Imatges de pÓgina
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CONVINCED that religious obligation is, above every thing else, indispensably necessary in the earlier as well as in the later years of life, the author has been induced to commit this work to the press, with the hope that his own efforts in behalf of the rising generation may not be entirely useless. He is the more encouraged in this hope, by knowing that his past labours in the same cause have been successful beyond his largest expectation: and for this he offers his grateful acknowledgments to the Giver of all good

Without any attempt at correct systematic arrangement, an endeavour has here been made to lead the mind into a train of thought upon subjects most connected with the best interests of man: and, however imperfectly the sketches themselves may have been executed, every candid reader will at least allow the high importance of the subjects. What can, what ought to interest us more than topics such as the following? "The Existence of God" is a first principle, which, though it is believed, we ought to see by what evidence and argument it is supported. "The Perfections of God, displayed in the works of Creation," present a wide field for intellectual survey and investigation, and will abundantly repay a diligent and laborious research. "The Anatomical Structure of Man," is what every individual should learn, who is situated within the reach of adequate means, and has leisure to avail himself of such studies. "The Human Soul," being the most

dignified and important part of man, should, in its nature, powers, and moral condition, be not only understood, but its welfare sincerely regarded, and pursued with the most vigorous attention and utmost solicitude. "Divine Providence," is so identified with nations, countries, cities, villages, families, and persons, that to be ignorant of its reality, extent, and operations, would produce a degrading and injurious effect, directly tending to lessen our comforts and encouragements during the eventful journey of life. "The Original and Fallen State of Man," leads to a contemplation of his moral excellence while innocent, and enables him to account for his present degradation and misery; without the knowledge of which he would be an enigma to himself. "The Propitiatory Sacrifice of Christ," considered as the only foundation for human salvation, animates our hope, and excites to vigorous exertions. "The Love of God to Fallen Man," exhibits the Divine character in a true and amiable light; and his infinite benevolence, thus manifested, serves to produce in us correspondent feelings:-"We love him because he first loved us." "The Resurrection of Jesus Christ from the Dead," evinces the reality and efficacy of his atonement, shows also the conquest he has gained over death and the grave, as well as establishes the truth of Christianity upon a basis which the combined attempts of infidels cannot shake. "Faith connected with Salvation," demonstrates that the means and the end are inseparably connected, and that we must exercise the former in order to secure and enjoy the latter. "Unbelief, and its Consequences," give us to see, that notwithstanding the publication of the whole system of redemption, yet we may so far abuse our moral liberty, as not only to fall short of obtaining salvation, but be punished with everlasting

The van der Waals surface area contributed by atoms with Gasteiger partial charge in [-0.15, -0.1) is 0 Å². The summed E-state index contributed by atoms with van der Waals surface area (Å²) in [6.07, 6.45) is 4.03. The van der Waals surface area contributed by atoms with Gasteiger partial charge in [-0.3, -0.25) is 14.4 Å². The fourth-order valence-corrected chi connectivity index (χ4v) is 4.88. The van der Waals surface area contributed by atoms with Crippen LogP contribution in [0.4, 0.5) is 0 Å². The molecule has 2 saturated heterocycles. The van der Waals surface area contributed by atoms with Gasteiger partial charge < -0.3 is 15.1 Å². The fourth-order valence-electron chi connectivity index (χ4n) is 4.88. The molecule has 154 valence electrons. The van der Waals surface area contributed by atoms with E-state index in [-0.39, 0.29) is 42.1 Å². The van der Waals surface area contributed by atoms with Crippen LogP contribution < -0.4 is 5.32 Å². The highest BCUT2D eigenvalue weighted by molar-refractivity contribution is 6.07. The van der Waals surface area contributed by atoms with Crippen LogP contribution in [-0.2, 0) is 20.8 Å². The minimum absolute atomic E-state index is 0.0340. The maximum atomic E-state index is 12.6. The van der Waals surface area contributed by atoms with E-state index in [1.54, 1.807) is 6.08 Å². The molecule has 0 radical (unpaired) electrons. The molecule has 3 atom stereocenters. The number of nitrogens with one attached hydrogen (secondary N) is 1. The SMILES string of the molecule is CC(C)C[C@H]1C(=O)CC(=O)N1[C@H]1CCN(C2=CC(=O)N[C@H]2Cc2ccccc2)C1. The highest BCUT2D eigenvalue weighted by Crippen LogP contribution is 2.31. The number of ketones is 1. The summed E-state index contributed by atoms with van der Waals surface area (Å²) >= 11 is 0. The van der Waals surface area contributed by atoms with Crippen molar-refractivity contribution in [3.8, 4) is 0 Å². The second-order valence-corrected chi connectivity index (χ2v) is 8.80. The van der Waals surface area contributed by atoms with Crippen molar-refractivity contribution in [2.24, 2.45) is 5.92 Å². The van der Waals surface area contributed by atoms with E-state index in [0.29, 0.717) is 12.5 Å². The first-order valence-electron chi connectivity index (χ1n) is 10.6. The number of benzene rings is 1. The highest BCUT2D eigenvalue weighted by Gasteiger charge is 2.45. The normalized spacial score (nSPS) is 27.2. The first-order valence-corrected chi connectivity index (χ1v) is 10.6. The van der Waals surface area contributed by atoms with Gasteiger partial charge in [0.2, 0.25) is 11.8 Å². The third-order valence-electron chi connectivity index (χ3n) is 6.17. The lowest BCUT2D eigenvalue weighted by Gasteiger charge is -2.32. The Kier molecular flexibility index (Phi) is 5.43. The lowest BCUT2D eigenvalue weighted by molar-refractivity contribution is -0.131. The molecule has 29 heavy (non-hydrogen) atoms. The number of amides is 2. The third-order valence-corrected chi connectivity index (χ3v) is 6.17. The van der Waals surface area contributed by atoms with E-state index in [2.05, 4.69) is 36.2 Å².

destruction for our wilful unbelief and persevering obduracy. And, in the "Reasons why Unbelievers are punished," the mind is led to perceive, that this is a consequence which can be justified on the most equita, ble principles, that man can present no plea for an exemption or palliation, and that he must resolve the whole punishment into his own voluntary choice, habitual disobedience, and final impenitence. These being topics of the highest import, and leading to the formation of character, they should be conscientiously. attended to in early life. But beside these subjects, others will be found incidentally noticed.

It is but justice to observe, that a considerable part of the chapter on the "Anatomical Structure of Man," is the production of a medical gentleman of considerable celebrity in his profession, who presented it to the author, and which greatly increases the value of this publication.

"Germs of Thought," is a title given to this volume, in consequence of the brevity observed, and which at the same time is considered as better adapted to juvenile capacity and taste, than long and laboured descriptions. It is hoped that these "Germs," under the cheering light and animating rays of the Sun of Righteousness, will be gradually unfolded, and exhibit a moral assemblage of fragrance, beauty, and faithful


The public mind, in the present day, is too well informed to require much to be said here respecting the necessity of laying that foundation of mental culture in youth, without which man, arrived at maturity, will be greatly lost both to himself and to the world around him. The alarming progress of infidelity has too clearly shown that RELIGION, in the true sense of the word

comprehending its relations both to God and man, 18 the only certain bond of society; and daily experience tells us, it is the only tie of domestic comfort—the only assurance of individual happiness. With an impression of its importance far deeper on his own mind than he can find words to express, the author commits his work to the blessing of God, and the contents of his book to the careful consideration of the indulgent reader.

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